By Bernhard Steinrücke

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When German global players that are active in India like BASF, Bayer, Bosch, DHL, KSB Pumps, Merck, Schaeffler Group, Siemens or ZF present their 2014 results to their boards these days, some of the CEOs might rub their eyes and ask their CFOs if they’ve got their numbers right from their Indian subsidiaries. In almost all cases, the book value has doubled, if not tripled, from the one year to the next. Indeed, the Indian Sensex has gone up by 30%, and yes, the rupee has strengthened by 10% against the euro, but outperforming the market with increases in the stock prices between 80 and 200% certainly comes as a pleasant surprise. The market value of the 10 largest German companies listed in India alone stands at €27.9 billion. Considering the fact that this only reflects the performance German companies listed in India, one can only speculate as to how non-listed German companies in India have done.

German companies in India: a success story

In many cases, it is well known that German companies in India are market leaders and have become true success stories over the years. Allianz Insurance, along with their Indian joint-venture partner Bajaj, has become the second largest foreign insurer and the clear leader in the life and general insurance industry (including health insurance) in a span of just 14 years. With more than 15,000 employees and more than 100,000 certified exclusive agents, it is a unique success story for the Allianz group globally and a favorite in the Asia-Pacific region. DHL, as part of Deutsche Post, the global logistic leader, is not only listed in India as Blue Dart Express, but also has its own airline and is the leader in the German logistics industry in India. This important sector is well represented by other well-known names like DB Schenker, Hapag-Lloyd, Dachser, Hellman, Lufthansa Cargo, Hamburg-Süd and Rhenus, just to name a few. The Bosch Group, the largest German industrial employer India, is not only a household name, but with many of its products represents a distinct market leader in the country, known for its unique quality and competitiveness. With recognizable names like Audi, BMW, Mercedes and Porsche, German car manufacturers have a market share of around 90% in the luxury class and are the undisputed kings of the road. Latecomer Volkswagen has also not only managed to penetrate the Indian market and become very visible with its Polos and Ventos, but also to engage India as a manufacturing hub for exporting tens of thousands of cars to other emerging markets like Mexico. For Deutsche Bank, India is one of the best performing markets globally with €1.7 billion under capital. For SAP, the Bangalore R&D lab is the second largest after its headquarters in Waldorf, and a critical element for SAP’s global success story. Without the roughly 7,000 Indian software engineers in its ranks, SAP would hardly be competitive internationally. ThyssenKrupp, too, has been a household name in India for decades and has not only been serving the Indian market, but also its clientele throughout the world. The engineering company UHDE, especially, has been designing and commissioning global UHDE projects and it certainly came as no surprise when the long time UHDE India CEO was installed as the global UHDE CEO. This kind of India expertise also enabled the long time Bosch India MD to become the global Bosch Rexroth CEO.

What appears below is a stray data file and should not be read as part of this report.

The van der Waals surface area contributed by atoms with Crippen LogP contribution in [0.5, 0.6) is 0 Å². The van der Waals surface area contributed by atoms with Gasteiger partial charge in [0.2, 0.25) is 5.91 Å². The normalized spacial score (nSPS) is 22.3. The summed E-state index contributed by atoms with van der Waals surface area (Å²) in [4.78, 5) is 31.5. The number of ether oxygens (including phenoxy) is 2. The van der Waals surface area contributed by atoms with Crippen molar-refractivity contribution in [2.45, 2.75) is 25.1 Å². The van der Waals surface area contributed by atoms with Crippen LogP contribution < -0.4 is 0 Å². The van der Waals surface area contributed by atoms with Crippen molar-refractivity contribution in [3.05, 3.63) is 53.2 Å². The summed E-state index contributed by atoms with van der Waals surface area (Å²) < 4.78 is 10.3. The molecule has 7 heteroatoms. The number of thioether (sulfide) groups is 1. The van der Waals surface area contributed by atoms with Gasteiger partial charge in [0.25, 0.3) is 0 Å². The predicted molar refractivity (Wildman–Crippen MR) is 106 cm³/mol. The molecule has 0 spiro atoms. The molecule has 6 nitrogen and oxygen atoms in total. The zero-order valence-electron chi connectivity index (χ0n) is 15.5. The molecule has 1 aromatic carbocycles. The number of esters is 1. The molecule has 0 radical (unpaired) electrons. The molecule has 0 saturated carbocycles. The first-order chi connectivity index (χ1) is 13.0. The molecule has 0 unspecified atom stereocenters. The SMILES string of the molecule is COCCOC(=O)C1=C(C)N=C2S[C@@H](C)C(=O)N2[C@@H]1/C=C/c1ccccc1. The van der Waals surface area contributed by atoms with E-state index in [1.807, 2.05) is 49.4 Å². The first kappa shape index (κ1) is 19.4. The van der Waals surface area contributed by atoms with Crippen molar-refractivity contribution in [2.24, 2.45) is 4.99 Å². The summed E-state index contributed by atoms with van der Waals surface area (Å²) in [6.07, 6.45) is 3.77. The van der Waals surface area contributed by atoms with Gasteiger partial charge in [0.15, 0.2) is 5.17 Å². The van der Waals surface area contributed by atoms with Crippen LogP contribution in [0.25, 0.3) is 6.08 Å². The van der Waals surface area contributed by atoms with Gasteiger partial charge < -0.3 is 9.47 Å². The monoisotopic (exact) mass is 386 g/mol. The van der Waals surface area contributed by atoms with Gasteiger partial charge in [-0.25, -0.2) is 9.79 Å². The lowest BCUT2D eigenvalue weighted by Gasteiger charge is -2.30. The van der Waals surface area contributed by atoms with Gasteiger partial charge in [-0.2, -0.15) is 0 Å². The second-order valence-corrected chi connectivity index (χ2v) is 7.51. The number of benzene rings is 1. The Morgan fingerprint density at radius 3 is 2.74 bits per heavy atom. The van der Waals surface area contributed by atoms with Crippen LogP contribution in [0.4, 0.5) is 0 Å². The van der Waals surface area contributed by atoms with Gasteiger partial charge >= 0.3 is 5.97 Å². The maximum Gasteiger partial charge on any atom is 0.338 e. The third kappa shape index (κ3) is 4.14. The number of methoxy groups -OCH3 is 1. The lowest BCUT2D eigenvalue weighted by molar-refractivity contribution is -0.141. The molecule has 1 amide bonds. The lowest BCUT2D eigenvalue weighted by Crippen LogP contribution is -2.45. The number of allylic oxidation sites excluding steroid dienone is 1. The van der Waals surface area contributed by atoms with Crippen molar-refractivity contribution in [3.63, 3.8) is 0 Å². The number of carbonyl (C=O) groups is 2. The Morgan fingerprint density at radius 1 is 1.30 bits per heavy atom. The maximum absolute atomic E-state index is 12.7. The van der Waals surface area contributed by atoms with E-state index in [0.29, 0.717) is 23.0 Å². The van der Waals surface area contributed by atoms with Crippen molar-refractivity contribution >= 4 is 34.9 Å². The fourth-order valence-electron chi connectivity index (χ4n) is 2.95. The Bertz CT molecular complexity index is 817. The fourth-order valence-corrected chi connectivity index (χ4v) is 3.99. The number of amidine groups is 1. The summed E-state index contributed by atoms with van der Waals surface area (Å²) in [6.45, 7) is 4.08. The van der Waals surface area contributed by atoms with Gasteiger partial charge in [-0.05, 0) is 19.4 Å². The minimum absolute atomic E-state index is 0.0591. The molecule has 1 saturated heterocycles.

From cash and carry to Bharat Benz